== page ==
# Contribution 2

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(Simplify essential complexity; diminish accidental complexity.) |
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- | + | == Simplify essential complexity; diminish accidental complexity. == | |

Essential complexity represents the difficulty inherent in any problem. For example, photosynthesis is complex by itself; it is inherently complex. Conversely, accidental complexity grows from the things we feel we must build to mitigate essential complexity. Many frameworks and vendor "solutions" are the symptoms of the accidental complexity disease. Frameworks that solve specific problems are useful. Over-engineered frameworks add more complexity than they relieve. | Essential complexity represents the difficulty inherent in any problem. For example, photosynthesis is complex by itself; it is inherently complex. Conversely, accidental complexity grows from the things we feel we must build to mitigate essential complexity. Many frameworks and vendor "solutions" are the symptoms of the accidental complexity disease. Frameworks that solve specific problems are useful. Over-engineered frameworks add more complexity than they relieve. | ||

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It’s the duty of the architect to solve the problems inherent in essential complexity without introducing accidental complexity. | It’s the duty of the architect to solve the problems inherent in essential complexity without introducing accidental complexity. | ||

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+ | Sutra by [[Neal Ford]]. | ||

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+ | This work is licensed under a | ||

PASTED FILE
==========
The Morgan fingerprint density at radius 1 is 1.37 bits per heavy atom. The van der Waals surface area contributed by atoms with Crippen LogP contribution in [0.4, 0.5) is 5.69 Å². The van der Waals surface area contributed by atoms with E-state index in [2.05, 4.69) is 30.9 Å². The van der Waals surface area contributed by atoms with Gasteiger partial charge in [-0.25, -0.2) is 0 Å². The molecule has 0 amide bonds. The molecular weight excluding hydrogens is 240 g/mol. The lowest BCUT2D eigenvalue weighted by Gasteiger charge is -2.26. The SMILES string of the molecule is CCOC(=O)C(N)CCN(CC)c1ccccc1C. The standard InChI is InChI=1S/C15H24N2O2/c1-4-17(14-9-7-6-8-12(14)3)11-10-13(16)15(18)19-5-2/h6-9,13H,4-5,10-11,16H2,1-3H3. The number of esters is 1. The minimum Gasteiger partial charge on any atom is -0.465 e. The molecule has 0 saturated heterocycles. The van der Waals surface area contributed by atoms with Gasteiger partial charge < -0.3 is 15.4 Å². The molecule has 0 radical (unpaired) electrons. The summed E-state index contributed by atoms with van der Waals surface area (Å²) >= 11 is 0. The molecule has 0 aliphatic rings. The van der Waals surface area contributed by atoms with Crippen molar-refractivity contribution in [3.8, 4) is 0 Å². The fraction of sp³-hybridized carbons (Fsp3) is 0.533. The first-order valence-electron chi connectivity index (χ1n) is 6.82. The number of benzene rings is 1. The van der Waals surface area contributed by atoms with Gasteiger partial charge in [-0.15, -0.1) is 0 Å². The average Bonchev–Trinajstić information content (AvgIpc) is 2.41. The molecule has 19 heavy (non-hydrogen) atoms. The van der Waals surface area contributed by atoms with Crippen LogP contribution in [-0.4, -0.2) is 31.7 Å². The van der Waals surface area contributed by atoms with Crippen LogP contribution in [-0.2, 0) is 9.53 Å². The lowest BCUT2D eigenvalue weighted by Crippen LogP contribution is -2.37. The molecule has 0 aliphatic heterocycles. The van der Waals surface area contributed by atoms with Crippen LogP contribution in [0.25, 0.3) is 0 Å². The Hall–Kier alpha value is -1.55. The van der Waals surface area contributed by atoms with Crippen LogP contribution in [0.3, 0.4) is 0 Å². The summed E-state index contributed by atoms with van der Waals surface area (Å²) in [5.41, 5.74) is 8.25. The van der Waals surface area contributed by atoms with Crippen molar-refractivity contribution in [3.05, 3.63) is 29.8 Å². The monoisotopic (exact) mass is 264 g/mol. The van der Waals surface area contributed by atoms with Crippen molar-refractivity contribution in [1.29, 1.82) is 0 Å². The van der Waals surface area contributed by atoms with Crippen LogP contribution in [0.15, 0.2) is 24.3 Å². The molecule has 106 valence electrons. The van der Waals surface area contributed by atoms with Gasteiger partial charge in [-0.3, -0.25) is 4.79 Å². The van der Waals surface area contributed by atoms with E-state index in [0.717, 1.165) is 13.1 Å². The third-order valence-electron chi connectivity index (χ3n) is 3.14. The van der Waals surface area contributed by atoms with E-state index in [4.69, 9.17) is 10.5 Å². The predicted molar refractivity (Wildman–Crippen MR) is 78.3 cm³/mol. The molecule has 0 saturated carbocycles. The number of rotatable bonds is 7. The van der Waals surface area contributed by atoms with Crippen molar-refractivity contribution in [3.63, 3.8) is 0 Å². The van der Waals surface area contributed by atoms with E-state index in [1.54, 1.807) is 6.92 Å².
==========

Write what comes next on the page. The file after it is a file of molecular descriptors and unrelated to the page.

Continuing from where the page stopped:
+ | [http://creativecommons.org/licenses/by/3.0/us/ Creative Commons Attribution 3] | ||

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+ | Back to [[97 Things Every Software Architect Should Know]] home page |

## Revision as of 03:02, 10 May 2008

## Simplify essential complexity; diminish accidental complexity.

Essential complexity represents the difficulty inherent in any problem. For example, photosynthesis is complex by itself; it is inherently complex. Conversely, accidental complexity grows from the things we feel we must build to mitigate essential complexity. Many frameworks and vendor "solutions" are the symptoms of the accidental complexity disease. Frameworks that solve specific problems are useful. Over-engineered frameworks add more complexity than they relieve.

Developers are drawn to complexity like moths to flame, frequently with the same result. Puzzle solving is fun, and developers are problem solvers. Who doesn't like the rush of solving some incredibly complex problem? In large-scale software, though, removing accidental complexity while retaining the solution to the essential complexity is challenging.

How do you do this? Prefer frameworks derived from working code rather than ones cast down from ivory towers. Look at the percentage of code you have in a solution that directly addresses the business problem vs. code that merely services the boundary between the application and the users. Cast a wary eye on vendor driven solutions. They may not be inherently bad, but vendors are the pushers of accidental complexity. Make sure that the solution fits the problem.

It’s the duty of the architect to solve the problems inherent in essential complexity without introducing accidental complexity.

Sutra by Neal Ford.

This work is licensed under a Creative Commons Attribution 3

Back to 97 Things Every Software Architect Should Know home page